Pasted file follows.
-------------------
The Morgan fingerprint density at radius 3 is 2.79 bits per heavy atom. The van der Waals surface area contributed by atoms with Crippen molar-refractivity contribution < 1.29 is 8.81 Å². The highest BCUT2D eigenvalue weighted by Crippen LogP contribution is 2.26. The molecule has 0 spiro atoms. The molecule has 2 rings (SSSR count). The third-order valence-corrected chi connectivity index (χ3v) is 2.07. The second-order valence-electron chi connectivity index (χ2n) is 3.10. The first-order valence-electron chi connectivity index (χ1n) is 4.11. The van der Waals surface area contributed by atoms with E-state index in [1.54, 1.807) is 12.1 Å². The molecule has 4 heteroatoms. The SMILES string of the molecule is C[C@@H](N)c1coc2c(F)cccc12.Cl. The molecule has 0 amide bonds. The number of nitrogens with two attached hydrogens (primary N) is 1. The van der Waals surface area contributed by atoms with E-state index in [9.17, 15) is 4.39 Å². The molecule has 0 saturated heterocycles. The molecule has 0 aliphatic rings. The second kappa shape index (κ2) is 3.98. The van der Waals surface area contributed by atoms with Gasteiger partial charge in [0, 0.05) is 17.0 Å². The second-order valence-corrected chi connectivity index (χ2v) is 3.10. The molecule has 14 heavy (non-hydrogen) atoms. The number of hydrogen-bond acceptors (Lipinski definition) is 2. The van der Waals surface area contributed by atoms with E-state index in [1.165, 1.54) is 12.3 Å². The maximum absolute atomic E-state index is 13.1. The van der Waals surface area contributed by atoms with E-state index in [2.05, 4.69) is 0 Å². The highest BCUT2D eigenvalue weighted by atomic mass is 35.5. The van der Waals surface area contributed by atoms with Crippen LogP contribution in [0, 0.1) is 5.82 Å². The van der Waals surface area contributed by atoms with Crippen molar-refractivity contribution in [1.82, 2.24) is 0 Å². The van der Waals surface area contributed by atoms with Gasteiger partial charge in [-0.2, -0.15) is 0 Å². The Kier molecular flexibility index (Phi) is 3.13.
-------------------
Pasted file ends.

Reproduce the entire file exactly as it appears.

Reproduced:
The Morgan fingerprint density at radius 3 is 2.79 bits per heavy atom. The van der Waals surface area contributed by atoms with Crippen molar-refractivity contribution < 1.29 is 8.81 Å². The highest BCUT2D eigenvalue weighted by Crippen LogP contribution is 2.26. The molecule has 0 spiro atoms. The molecule has 2 rings (SSSR count). The third-order valence-corrected chi connectivity index (χ3v) is 2.07. The second-order valence-electron chi connectivity index (χ2n) is 3.10. The first-order valence-electron chi connectivity index (χ1n) is 4.11. The van der Waals surface area contributed by atoms with E-state index in [1.54, 1.807) is 12.1 Å². The molecule has 4 heteroatoms. The SMILES string of the molecule is C[C@@H](N)c1coc2c(F)cccc12.Cl. The molecule has 0 amide bonds. The number of nitrogens with two attached hydrogens (primary N) is 1. The van der Waals surface area contributed by atoms with E-state index in [9.17, 15) is 4.39 Å². The molecule has 0 saturated heterocycles. The molecule has 0 aliphatic rings. The second kappa shape index (κ2) is 3.98. The van der Waals surface area contributed by atoms with Gasteiger partial charge in [0, 0.05) is 17.0 Å². The second-order valence-corrected chi connectivity index (χ2v) is 3.10. The molecule has 14 heavy (non-hydrogen) atoms. The number of hydrogen-bond acceptors (Lipinski definition) is 2. The van der Waals surface area contributed by atoms with E-state index in [1.165, 1.54) is 12.3 Å². The maximum absolute atomic E-state index is 13.1. The van der Waals surface area contributed by atoms with E-state index in [2.05, 4.69) is 0 Å². The highest BCUT2D eigenvalue weighted by atomic mass is 35.5. The van der Waals surface area contributed by atoms with Crippen LogP contribution in [0, 0.1) is 5.82 Å². The van der Waals surface area contributed by atoms with Crippen molar-refractivity contribution in [1.82, 2.24) is 0 Å². The van der Waals surface area contributed by atoms with Gasteiger partial charge in [-0.2, -0.15) is 0 Å². The Kier molecular flexibility index (Phi) is 3.13.